The news is not terribly good for anyone involved in "das Kleeblatt". Bundesliga watchers fear that one of the top-tier's all-time worst incarnations develops before their very eyes. About the only positives to report on the Middle Franconians concerns the strong push sporting director Rachid Azzouzi made at the tail end of the transfer window. The club's personnel boss got a lot of important deals over the line on the final day. Perhaps some fresh troops can aid Stefan Leitl in turning things around.
In the exact same tactical construct as last week, our American subject here had a much tougher day at the office. Leitl clearly instructed the Bavarian to keep a tighter axial line with counterpart Paul Seguin. This led to some confusion in the opening ten minutes. Both players looked insufficiently practiced. To add insult to injury, neither one could figure out who's responsibility it was to take a free kick in the 7th.
Something must be seriously awry on the Fürth training ground. Green won a nice ball in the 9th, then immediately allowed himself to be dispossessed. This sequence proved emblematic of his day. He shielded the ball better in the 13th, keeping his touches neat on a clean run before drawing a foul. Five minutes later he completely blew his marking on Silvan Widmer. The result was Adam Szalai's opening 18th minute goal.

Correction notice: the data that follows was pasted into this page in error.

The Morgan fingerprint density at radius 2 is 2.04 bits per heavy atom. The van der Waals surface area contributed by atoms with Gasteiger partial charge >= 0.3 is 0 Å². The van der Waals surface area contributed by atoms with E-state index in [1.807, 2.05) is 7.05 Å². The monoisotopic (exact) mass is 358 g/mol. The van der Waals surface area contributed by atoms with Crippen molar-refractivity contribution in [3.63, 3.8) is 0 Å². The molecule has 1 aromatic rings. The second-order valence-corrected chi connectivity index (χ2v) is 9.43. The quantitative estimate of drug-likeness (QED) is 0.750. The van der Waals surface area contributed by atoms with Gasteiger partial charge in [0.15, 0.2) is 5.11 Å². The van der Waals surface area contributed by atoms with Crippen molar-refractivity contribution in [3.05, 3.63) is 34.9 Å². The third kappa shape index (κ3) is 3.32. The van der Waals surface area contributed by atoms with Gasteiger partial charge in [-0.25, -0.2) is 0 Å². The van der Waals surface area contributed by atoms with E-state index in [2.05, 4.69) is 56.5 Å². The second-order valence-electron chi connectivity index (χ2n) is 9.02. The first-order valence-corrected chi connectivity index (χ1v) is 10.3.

Green got beaten again on the rush quite badly in the 24th, recovering slightly with a halfway decent catch up. A solid set-piece delivery in the 26th and a good midfield pickup in the 27th left one hopeful he could get some wind in his sails. A strong run in the 33rd was wasted by his team's disorganization. The pattern of ball win and immediate loss repeatedly itself in the 36th and 37th. Finally, he managed to hold the ball up in the 38th.
There were three more solid trail runs on both sides of the halftime break. These instances--40th, 44th, and 58th--were also wasted as the team's collective eye for the open player continued to be abysmal. Another encouraging ball win (and immediate subsequent loss) came one minute before he was substituted off at the hour mark.
Pretty much all of this American's 31 recorded touches induced a grin immediately followed by a wince. Placing him at failing level remains out of the question, however. He ran hard and had some good ideas going forward. We should witness better days from the one-time USA phenom. The question as to whether there shall be better days for this team isn't a query that endangers much optimism.
Jesse Marsch, RB Leipzig (Trainer)
Matches = 1, Result = L
Grade = D
It remains far too early to begin seriously questioning the Bundesliga's second-ever American head-coach. An inconsistent, sputtering start truthfully means nothing in the grand scheme of things. Marsch retains all the time in the world--not to mention the league's deepest roster--in his ongoing quest to imbue this team with his particular brand of football. At present, no overwhelmingly damning evidence exists to suggest that the RB will miss out on the top four or suffer embarrassment in the Champions' League.